Title: UN Framework Classification - a tool for Sustainable Resource Management
Felix Noah Wolf (1), Dietrich Lange (1), Heidrun Kopp (1,2), Anke Dannowski (1), Ingo Grevemeyer (1), Wayne Crawford (3), Martin Thorwart (2), Anne Paul (4) & the AlpArray Working Group (5)
GEOMAR Helmholtz Centre for Ocean Research Kiel, Germany (1); Kiel University (2); Institut de physique du globe de Paris, Paris, France (3); ISTerre - Institut des Sciences de la Terre, Grenoble, France (4); AlpArray Working Group: http://www.alparray.ethz.ch (5)
The Liguro-Provencal-basin was formed as a back-arc basin of the retreating Calabrian-Apennines subduction zone during the Oligocene and Miocene. The resulting rotation of the Corsica-Sardinia block is associated with rifting, shaping the Ligurian Sea. It is debated though, whether oceanic or atypical oceanic crust was formed or if the crust is continental and experienced extreme thinning during the opening of the basin. We contribute to the debate by surveying the type of crust and lithosphere flooring the Ligurian Sea using 29 broadband Ocean Bottom Seismometer (OBS). The instruments were installed in the Ligurian Sea for eight months between June 2017 and February 2018, as part of the AlpArray seismic network.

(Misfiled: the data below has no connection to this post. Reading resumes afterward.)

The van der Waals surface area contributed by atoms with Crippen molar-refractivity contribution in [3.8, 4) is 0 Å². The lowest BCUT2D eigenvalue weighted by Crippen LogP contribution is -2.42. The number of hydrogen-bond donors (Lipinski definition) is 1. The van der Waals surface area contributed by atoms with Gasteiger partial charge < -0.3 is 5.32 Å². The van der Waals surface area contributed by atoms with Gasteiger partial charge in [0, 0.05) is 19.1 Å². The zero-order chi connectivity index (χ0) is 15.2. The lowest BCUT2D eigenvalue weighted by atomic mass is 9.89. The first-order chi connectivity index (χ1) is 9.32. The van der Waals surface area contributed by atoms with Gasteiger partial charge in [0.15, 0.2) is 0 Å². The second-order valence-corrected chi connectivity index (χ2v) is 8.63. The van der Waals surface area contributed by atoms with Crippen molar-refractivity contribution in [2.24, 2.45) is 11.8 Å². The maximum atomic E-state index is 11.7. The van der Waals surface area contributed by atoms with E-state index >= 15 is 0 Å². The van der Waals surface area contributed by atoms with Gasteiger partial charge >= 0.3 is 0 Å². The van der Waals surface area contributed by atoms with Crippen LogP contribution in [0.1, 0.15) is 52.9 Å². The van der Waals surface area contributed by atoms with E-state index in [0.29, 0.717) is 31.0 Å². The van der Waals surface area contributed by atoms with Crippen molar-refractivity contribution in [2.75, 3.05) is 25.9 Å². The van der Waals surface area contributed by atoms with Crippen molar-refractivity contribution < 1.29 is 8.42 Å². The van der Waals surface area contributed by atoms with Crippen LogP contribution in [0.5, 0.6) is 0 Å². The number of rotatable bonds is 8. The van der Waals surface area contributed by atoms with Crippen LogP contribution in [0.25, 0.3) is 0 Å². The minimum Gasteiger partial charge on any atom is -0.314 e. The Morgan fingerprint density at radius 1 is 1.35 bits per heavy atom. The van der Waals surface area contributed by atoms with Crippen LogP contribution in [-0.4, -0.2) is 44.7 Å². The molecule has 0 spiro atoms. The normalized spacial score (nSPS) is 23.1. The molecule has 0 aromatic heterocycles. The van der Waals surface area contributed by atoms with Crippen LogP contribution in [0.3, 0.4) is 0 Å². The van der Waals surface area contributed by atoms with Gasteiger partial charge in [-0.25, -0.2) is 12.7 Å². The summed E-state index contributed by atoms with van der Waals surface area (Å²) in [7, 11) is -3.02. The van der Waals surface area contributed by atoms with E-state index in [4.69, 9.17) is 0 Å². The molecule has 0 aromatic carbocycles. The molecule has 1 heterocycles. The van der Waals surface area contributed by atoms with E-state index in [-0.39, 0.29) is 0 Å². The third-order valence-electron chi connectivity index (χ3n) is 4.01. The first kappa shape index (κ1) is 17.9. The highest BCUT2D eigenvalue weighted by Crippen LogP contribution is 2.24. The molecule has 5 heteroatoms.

Because of additional noise sources in the ocean, OBS data are rarely used for ambient noise studies. However, we extensively pre-process the data, including corrections for instrument tilt and seafloor compliance, to improve the signal-to-noise ratio. We calculate daily cross-correlation functions for the LOBSTER array and surrounding land stations. Additionally, we correlate short time windows that include strong earthquake events that allow us to derive surface wave group velocities for longer periods than using ambient noise only. Group velocity maps are obtained by inverting Green’s functions derived from the cross-correlation of ambient noise and teleseismic events, respectively.
Our group velocity maps show strong heterogeneities for short periods (5-15 s, corresponding to shallow depths). In general, the velocities increase with depth and the velocity anomalies can be related to varying sediment thickness and magmatism. The longer periods (20-90 s) show a smoother velocity structure that reveals mantle velocities in the vicinity of the Ligurian margin, north of the basin centre. However, resolution at greater depth is limited along the Corsican margin due to less station coverage. Our results do not indicate an oceanic spreading centre, however, may hint to an asymmetric opening of the Ligurian Basin.
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